When the Huns swept through the plains of northern Europe in spring 451 on their way to what would become one of the decisive battles of Late Antiquity, the Frankish peoples could do little to resist the swarming bands of horsemen who showed no mercy to anyone in their path.
The Huns had become so powerful under their leader, Attila, that no one group of peoples could stand up to them, much less defeat them in battle.
Unfortunately for Attila, the Western Roman Empire, by then in its death throes, had a resourceful general, Flavius Aetius, who was skilled not only in the art of warfare but also at diplomacy at a time in which your enemy in one campaign might be your ally in the next. Aetius cobbled together an army capable of standing up to the Huns in battle. The Roman general had won many laurels fighting in Gaul by the time Attila embarked on his 451 campaign, and he was all that stood in the way of Attila putting Gaul into his large sack of provincial treasures.
But on previous occasions, when the interests of the Western Roman Empire were threatened, Aetius saw nothing wrong with commissioning the Huns to crush unruly Germanic tribes. As part of the Germanic migrations, the East Germanic tribe of the Burgundians, originally from the Baltic region, crossed the Rhine in the early years of the 5th century and settled in the Roman province of Germana Secunda. Burgundian King Gunther seized control of Worms, Speyer, and Strasbourg on the west bank of the Rhine River. The weak Roman Emperor Honorius, under whose rule the western empire inched closer to its collapse, gave his consent to their occupation as part of a subsequent truce. The Burgundians enjoyed the status of foederati as a result.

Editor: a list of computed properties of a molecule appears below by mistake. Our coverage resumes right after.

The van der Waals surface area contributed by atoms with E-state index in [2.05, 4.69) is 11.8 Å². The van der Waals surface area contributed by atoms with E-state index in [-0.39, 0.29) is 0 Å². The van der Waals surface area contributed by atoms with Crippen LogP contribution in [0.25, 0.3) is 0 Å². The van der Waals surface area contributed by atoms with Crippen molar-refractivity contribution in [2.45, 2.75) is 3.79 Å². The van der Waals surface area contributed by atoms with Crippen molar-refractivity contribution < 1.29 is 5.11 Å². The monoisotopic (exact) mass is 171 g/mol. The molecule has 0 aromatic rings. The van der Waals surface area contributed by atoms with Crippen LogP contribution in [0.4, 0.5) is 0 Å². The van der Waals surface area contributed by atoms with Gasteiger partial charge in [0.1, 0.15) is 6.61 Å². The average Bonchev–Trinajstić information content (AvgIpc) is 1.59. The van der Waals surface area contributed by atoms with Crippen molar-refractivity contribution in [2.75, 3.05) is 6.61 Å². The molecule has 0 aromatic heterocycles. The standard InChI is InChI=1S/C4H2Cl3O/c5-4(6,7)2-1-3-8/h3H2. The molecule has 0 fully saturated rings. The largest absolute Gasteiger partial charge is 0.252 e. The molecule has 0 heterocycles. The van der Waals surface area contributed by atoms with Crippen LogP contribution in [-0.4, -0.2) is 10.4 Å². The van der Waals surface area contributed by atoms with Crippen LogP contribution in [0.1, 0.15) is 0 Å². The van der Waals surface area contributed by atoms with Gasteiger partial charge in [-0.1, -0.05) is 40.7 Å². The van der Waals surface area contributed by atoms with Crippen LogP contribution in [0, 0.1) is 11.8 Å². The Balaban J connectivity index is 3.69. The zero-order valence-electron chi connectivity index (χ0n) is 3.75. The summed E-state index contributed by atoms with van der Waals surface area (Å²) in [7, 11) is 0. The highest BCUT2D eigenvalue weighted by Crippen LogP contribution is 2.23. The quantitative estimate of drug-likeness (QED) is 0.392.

Honorius’s successor, Valentinian III, became increasingly annoyed in the 430s by Burgundian raids into the neighboring province of Gallia Belgica. Aetius, on behalf of Valentinian, set out to punish the Gunther and his people. At his behest, the Huns attacked the Burgundians in 437, massacring 20,000 souls, burning Worms to the ground, and scattering the survivors southward.
The fashion in which the Huns extinguished the proud Burgundians worked its way deep into the psyche of the hapless Burgundians and their neighbors, the Rhine Franks. So powerful and awful were the images of the Huns’ depredations that they became the backdrop for historic legends that coalesced into the Middle High German epic poem, The Nibelungenlied. That work was preserved in manuscript in the late 12th or early 13th century. It tells the heroic tale of Siegfried, a dragon slayer, and is set in Gunther’s Burgundian court.
The Migration Period for the Germanic Peoples was their heroic age—one in which great triumphs and great disasters—became the subject of songs and poems that survived the centuries. The Nibelungenlied contains both myths from ancient times, most readily seen in the heroic figure of Siegfried, and also from historical peoples and events of the 5th century, such as Gunther and Attila and the destruction of the Burgundian court. It’s a distant time we can ponder and scrutinize at our leisure, through both literature and history.
—William E. Welsh
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